First Aid Kit Must-Haves For Horse Owners

If you’re a horse owner, chances are good that at some point in your life, you will need a first aid kit. A wide variety of situations can arise when caring for horses and other animals, including injuries and accidents. 

While it’s always best to call a veterinarian if you have any doubts about what to do after an accident or injury occurs with your animal companion, having a basic first aid kit on hand can help ease the stress of trying to figure out what’s wrong while you wait for help to arrive.

Does your first aid kit for horses include everything it should?
Equine first-aid kits are important to have on hand for a variety of emergencies.
Every equine first-aid kit should include wound care supplies, medications, and emergency equipment.
It is crucial to consult with a veterinarian before administering medication to a horse.
Regularly reviewing and updating your horse’s first-aid kit is important to ensure that all items are up to date and in good condition.
Having a plan in place for transporting your horse in case of an emergency is also important.

1. Non-stick bandages

Non-stick bandages are a must-have for every first aid kit. These adhesive bandages will keep your horse from getting blisters and protect against minor cuts, scrapes and scratches. 

They can also be used to hold gauze pads in place over wounds (i.e., on the bottom of a hoof), or even be applied directly over blisters to help prevent them from getting worse as they heal.

They’re especially useful when you’re out riding because they’ll keep your horse’s feet clean if he gets into some mud or sand along the trail!

A well-fitted pair of riding boots is crucial for both the rider’s comfort and safety. To prevent injury and discomfort, our guide on the importance of properly fitting horseback riding boots provides useful tips and recommendations to make sure you get the perfect fit.

2. Antibiotic ointment

Antibiotic ointment is used to prevent and treat skin infections, including those caused by bacteria, fungi and viruses. It’s also effective for treating minor cuts, scrapes and burns.

Minor cuts: Apply a thin layer of antibiotic ointment over the wound to prevent infection.

Scrapes: Apply a thin layer of antibiotic ointment over the scrape after cleaning it with soap and water; do not apply petroleum jelly because it can trap dirt inside your horse’s coat! If there isn’t much bleeding or swelling after 24 hours (if any), then you can stop using the ointment unless your veterinarian recommends otherwise–they may want you to continue applying it daily until they say otherwise!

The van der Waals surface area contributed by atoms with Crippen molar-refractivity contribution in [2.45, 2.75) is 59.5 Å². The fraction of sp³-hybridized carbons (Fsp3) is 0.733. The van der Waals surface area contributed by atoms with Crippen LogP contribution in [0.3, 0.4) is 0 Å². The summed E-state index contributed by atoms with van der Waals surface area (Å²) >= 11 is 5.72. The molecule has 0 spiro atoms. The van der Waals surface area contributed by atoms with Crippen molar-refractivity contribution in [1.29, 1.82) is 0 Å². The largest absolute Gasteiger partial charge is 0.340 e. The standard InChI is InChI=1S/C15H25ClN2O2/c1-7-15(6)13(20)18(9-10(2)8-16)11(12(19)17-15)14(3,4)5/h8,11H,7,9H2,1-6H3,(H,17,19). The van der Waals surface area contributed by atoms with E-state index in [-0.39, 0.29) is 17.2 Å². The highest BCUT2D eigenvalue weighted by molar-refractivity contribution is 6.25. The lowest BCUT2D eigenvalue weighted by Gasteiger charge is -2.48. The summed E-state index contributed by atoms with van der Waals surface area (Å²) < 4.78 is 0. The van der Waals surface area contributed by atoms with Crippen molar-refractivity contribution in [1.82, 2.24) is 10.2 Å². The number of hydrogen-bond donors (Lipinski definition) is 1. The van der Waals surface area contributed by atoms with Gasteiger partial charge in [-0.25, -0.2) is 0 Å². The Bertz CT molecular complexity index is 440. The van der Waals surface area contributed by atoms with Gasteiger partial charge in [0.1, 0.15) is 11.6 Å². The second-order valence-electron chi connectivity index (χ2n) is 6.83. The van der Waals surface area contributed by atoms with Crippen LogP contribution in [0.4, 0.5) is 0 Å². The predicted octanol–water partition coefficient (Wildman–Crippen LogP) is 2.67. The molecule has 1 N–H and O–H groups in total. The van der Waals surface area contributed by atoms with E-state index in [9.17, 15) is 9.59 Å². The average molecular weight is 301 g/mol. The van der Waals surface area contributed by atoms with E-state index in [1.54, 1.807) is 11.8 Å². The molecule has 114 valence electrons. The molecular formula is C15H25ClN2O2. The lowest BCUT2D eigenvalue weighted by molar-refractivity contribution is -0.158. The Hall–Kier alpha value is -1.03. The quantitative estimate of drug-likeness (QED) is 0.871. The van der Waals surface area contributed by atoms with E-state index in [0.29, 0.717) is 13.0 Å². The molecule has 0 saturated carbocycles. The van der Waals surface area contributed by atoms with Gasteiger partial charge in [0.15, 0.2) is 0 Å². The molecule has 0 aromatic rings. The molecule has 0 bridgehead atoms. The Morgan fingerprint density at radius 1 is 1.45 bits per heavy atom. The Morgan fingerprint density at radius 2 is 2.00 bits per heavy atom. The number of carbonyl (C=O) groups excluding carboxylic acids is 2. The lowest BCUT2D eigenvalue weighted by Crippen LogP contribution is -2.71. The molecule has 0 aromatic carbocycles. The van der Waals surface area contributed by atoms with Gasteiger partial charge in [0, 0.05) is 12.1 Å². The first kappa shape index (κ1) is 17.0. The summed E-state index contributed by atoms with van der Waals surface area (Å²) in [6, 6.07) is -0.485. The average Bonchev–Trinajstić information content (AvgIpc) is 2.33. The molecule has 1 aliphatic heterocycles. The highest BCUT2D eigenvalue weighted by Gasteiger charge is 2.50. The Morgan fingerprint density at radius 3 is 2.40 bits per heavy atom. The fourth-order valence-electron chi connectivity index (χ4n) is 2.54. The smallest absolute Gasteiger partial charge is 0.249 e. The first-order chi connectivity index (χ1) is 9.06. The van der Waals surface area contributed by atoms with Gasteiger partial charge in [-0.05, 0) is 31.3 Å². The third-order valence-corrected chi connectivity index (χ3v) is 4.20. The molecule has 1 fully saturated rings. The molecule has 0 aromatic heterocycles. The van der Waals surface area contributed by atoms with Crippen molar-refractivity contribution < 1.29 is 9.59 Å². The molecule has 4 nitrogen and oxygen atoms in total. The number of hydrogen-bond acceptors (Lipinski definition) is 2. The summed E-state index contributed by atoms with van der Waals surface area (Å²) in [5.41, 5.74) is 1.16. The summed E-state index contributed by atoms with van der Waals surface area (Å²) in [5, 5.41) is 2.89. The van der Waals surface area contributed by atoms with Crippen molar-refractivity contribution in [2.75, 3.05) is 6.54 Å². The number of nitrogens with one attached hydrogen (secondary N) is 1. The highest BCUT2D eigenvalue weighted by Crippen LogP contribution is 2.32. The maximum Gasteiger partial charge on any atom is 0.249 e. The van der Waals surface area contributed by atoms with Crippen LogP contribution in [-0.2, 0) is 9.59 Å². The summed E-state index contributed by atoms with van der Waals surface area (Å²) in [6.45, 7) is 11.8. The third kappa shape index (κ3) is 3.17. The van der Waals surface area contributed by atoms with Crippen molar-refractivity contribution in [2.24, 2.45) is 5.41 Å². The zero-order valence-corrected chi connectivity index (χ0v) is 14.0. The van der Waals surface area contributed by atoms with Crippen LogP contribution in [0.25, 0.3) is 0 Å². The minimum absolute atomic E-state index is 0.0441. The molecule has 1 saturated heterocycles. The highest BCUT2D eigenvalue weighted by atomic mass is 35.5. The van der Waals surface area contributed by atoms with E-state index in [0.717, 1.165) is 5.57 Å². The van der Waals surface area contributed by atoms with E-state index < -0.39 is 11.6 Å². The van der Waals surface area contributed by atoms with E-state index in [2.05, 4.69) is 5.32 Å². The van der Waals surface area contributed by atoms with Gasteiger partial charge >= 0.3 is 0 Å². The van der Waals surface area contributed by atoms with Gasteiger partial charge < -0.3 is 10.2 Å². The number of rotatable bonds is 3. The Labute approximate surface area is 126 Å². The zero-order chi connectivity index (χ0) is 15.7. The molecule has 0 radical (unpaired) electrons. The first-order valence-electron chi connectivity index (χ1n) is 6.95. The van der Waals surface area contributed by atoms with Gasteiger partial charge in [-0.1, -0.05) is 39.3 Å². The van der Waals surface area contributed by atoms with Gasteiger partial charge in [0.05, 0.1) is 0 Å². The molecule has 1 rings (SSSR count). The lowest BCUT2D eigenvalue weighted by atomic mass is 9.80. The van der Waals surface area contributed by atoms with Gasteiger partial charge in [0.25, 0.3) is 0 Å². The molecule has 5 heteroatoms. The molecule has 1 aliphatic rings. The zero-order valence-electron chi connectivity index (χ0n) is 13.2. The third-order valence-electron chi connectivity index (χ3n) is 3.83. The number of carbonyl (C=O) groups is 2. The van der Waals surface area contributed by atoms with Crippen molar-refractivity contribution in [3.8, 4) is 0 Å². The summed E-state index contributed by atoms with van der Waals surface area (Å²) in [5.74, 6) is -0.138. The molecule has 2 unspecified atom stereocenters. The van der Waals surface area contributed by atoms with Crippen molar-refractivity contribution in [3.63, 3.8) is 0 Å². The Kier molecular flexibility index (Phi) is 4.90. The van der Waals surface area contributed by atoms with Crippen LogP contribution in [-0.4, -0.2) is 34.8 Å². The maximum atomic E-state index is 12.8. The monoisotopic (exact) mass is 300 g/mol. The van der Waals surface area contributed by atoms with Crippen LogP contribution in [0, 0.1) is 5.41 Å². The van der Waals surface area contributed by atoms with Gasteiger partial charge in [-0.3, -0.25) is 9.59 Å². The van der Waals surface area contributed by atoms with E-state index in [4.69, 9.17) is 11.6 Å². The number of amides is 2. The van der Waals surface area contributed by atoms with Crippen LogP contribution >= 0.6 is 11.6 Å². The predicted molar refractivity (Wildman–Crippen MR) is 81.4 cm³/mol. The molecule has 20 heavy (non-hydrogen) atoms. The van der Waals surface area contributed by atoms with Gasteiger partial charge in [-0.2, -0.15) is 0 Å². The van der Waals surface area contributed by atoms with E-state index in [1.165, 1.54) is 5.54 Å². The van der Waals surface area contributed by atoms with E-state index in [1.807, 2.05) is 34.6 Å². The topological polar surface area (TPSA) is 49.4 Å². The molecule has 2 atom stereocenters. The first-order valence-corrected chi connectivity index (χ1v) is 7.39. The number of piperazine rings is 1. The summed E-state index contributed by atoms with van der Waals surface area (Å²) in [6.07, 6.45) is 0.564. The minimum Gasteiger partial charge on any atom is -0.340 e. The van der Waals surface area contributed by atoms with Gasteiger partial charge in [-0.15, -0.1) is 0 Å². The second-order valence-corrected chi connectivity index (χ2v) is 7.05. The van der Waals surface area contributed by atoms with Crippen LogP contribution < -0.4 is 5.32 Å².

Burns: Apply a thick layer of antibiotic cream immediately after coming into contact with fire/heat sources like hot metal fences etc.

Neosporin Original First Aid Antibiotic OintmentA widely recognized and trusted brand of antibiotic ointment that helps prevent and treat skin infections caused by bacteria, fungi and viruses. Effective for treating minor cuts, scrapes, and burns.
Puralube Vet OintmentAn antibiotic ointment specifically designed for use on animals, including horses, to prevent and treat skin infections and minor wounds.
Mupirocin Ointment USP 2%An antibiotic ointment used to treat a variety of skin infections caused by bacteria, including impetigo and folliculitis. Recommended for external use only and not suitable for use on animals.
Dynarex Bacitracin Zinc OintmentAn antibiotic ointment that helps prevent and treat skin infections, including those caused by bacteria. Effective for treating minor cuts, scrapes, and burns.
Triple Antibiotic OintmentAn over-the-counter antibiotic ointment that contains bacitracin, neomycin, and polymyxin. Effective for preventing and treating skin infections, including those caused by bacteria, fungi, and viruses.

3. Hydrogen peroxide

Hydrogen peroxide is an antiseptic, which means it kills bacteria. You can use it to help clean wounds, prevent infection and disinfect surfaces. 

It’s important to note that hydrogen peroxide is not the same thing as water with oxygen added; the latter will only produce bubbles when shaken, whereas hydrogen peroxide will actually release oxygen gas into the air around it.

Hydrogen peroxide breaks down into water and oxygen when exposed to light or heat (or both), so store your bottle away from direct sunlight or heat sources like fireplaces or stoves if possible. 

If you do plan on keeping your first aid kit at home, keep in mind that some types of plastic may react negatively with certain types of hydrogen peroxide–so try not to mix different brands together!

Safety equipment is essential when it comes to horseback riding, as accidents can happen at any time. To ensure your safety, our guide on the top 15 pieces of safety equipment every rider needs provides a comprehensive list of equipment to have while on horseback.